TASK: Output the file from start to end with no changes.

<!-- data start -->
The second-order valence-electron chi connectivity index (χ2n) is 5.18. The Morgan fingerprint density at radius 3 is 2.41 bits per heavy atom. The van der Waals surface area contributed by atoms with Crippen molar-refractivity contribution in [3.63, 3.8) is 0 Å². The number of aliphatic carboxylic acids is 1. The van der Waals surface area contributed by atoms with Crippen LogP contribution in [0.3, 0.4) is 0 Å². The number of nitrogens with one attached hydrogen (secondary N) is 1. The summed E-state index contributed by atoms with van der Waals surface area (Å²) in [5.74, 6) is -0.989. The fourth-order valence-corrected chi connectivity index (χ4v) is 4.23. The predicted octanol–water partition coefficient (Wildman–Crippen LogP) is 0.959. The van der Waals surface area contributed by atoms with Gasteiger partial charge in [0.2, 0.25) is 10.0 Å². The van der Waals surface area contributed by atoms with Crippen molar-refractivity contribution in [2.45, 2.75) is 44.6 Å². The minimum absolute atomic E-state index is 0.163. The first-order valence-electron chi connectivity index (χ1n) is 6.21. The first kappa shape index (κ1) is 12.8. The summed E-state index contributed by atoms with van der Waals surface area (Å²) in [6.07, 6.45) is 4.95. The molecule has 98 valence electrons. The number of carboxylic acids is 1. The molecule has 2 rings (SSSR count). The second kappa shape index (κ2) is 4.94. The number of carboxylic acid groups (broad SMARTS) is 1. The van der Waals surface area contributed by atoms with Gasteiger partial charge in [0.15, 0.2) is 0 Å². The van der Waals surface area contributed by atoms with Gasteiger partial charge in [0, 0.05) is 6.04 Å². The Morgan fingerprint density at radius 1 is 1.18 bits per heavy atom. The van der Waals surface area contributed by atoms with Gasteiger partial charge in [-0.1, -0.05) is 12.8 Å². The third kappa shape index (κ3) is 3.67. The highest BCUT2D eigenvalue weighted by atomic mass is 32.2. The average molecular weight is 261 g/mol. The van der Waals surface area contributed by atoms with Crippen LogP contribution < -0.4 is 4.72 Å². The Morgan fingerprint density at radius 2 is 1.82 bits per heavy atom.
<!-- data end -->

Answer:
The second-order valence-electron chi connectivity index (χ2n) is 5.18. The Morgan fingerprint density at radius 3 is 2.41 bits per heavy atom. The van der Waals surface area contributed by atoms with Crippen molar-refractivity contribution in [3.63, 3.8) is 0 Å². The number of aliphatic carboxylic acids is 1. The van der Waals surface area contributed by atoms with Crippen LogP contribution in [0.3, 0.4) is 0 Å². The number of nitrogens with one attached hydrogen (secondary N) is 1. The summed E-state index contributed by atoms with van der Waals surface area (Å²) in [5.74, 6) is -0.989. The fourth-order valence-corrected chi connectivity index (χ4v) is 4.23. The predicted octanol–water partition coefficient (Wildman–Crippen LogP) is 0.959. The van der Waals surface area contributed by atoms with Gasteiger partial charge in [0.2, 0.25) is 10.0 Å². The van der Waals surface area contributed by atoms with Crippen molar-refractivity contribution in [2.45, 2.75) is 44.6 Å². The minimum absolute atomic E-state index is 0.163. The first-order valence-electron chi connectivity index (χ1n) is 6.21. The first kappa shape index (κ1) is 12.8. The summed E-state index contributed by atoms with van der Waals surface area (Å²) in [6.07, 6.45) is 4.95. The molecule has 98 valence electrons. The number of carboxylic acids is 1. The molecule has 2 rings (SSSR count). The second kappa shape index (κ2) is 4.94. The number of carboxylic acid groups (broad SMARTS) is 1. The van der Waals surface area contributed by atoms with Gasteiger partial charge in [0.15, 0.2) is 0 Å². The van der Waals surface area contributed by atoms with Gasteiger partial charge in [0, 0.05) is 6.04 Å². The Morgan fingerprint density at radius 1 is 1.18 bits per heavy atom. The van der Waals surface area contributed by atoms with Gasteiger partial charge in [-0.1, -0.05) is 12.8 Å². The third kappa shape index (κ3) is 3.67. The highest BCUT2D eigenvalue weighted by atomic mass is 32.2. The average molecular weight is 261 g/mol. The van der Waals surface area contributed by atoms with Crippen LogP contribution < -0.4 is 4.72 Å². The Morgan fingerprint density at radius 2 is 1.82 bits per heavy atom.